The  realities  of  increased  nuclear waste  storage  are  already  hitting  home in  Red  Wing.  Recently,  an  independent consultant  recommended  that  the  city of  Red  Wing  enhance  public  safety resources by adding additional fire stations,  personnel  and  requisite  equipment. These  recommendations  would improve the city of Red Wing’s response time  to  public  safety  incidents  within the  service  area,  including  the  city  and the  PINGP.  Unfortunately, with the dramatic decline in property taxes paid from  the  PINGP  and  cuts  to  state-paid local  government  aids,  the  city  of  Red Wing currently cannot afford the recommended  services.  In  the  future,  if  the city  cannot  afford  to  accommodate  the recommended services, it will be forced to  make  cuts  in  public  safety  services, which  will  negatively  impact  the  city’s ability to continue to meet the demands of the Nuclear Regulatory Commission’s mandated  Emergency  Response  Plan. Without addressing these public safety needs, the public safety response time to an incident at the PINGP or elsewhere within Red Wing will diminish.  The  current  economic  downturn that has affected the city of Red Wing, the state and the nation alike illustrates precisely  why  now  is  the  time  for Minnesota to implement a comprehensive  statewide  plan  for  the  long-term storage  of  nuclear  waste  within  the state.  The  safety  of  Red  Wing  residents  and  of  all  Minnesotans  must be  ensured  in  times  of  both  economic slowdown and prosperity. By providing the  necessary  funding  mechanisms,  a state-level  nuclear  waste  storage  plan will  ensure  that  local  public  safety services  are  available  for  the  decades that  nuclear  waste  remains  housed  in Red Wing.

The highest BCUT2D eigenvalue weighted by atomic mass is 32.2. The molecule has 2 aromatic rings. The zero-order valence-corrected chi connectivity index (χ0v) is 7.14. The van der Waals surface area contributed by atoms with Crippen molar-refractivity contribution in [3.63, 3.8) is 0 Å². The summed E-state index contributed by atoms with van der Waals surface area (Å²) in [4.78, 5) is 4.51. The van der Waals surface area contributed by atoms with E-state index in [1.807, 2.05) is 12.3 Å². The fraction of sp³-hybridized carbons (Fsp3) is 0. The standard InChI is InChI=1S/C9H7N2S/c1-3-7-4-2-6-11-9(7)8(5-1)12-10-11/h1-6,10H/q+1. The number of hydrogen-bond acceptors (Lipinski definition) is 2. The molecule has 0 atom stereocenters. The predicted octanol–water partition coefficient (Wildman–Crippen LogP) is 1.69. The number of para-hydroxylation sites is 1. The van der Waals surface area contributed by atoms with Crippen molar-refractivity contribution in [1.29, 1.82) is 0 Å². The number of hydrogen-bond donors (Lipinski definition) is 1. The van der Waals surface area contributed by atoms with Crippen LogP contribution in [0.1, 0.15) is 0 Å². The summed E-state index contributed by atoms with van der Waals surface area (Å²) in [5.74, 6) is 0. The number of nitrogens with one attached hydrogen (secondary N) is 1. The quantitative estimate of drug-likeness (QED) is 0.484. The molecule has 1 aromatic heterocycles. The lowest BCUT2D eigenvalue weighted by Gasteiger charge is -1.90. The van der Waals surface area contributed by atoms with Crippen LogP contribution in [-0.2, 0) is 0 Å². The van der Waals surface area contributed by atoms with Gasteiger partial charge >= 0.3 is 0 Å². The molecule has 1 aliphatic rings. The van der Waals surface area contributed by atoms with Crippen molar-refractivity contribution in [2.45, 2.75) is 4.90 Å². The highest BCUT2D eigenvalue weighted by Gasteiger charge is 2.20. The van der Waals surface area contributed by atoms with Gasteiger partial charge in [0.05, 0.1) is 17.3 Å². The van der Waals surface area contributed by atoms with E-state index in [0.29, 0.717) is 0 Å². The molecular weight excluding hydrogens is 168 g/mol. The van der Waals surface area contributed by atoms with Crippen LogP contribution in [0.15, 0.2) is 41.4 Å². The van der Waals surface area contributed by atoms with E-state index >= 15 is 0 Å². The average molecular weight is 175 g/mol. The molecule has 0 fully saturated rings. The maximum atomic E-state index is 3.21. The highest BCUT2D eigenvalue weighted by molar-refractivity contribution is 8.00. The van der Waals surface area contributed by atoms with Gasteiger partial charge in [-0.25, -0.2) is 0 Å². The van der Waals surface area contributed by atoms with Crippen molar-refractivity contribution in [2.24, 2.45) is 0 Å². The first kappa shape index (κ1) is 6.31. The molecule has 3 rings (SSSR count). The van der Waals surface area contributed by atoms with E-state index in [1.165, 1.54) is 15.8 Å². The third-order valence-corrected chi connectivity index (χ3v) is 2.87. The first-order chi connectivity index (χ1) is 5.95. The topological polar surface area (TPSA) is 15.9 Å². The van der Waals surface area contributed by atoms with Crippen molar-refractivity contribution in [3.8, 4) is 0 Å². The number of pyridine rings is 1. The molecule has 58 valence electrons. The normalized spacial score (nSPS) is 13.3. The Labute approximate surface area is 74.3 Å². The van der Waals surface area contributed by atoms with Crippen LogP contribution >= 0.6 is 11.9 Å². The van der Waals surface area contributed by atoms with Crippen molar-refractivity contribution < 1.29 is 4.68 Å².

If  the  state  does  not  implement essential  protections  now,  the  cost  of safely  storing  nuclear  waste  will  fall heavily  on  local  property  taxpayers, which  will  be  disruptive  to  the  local and  state  economies.  In partnership with nuclear plant host cities, the state must ensure that the safety of its residents and continued affordability of nuclear energy is not compromised by inadequate state-level policies.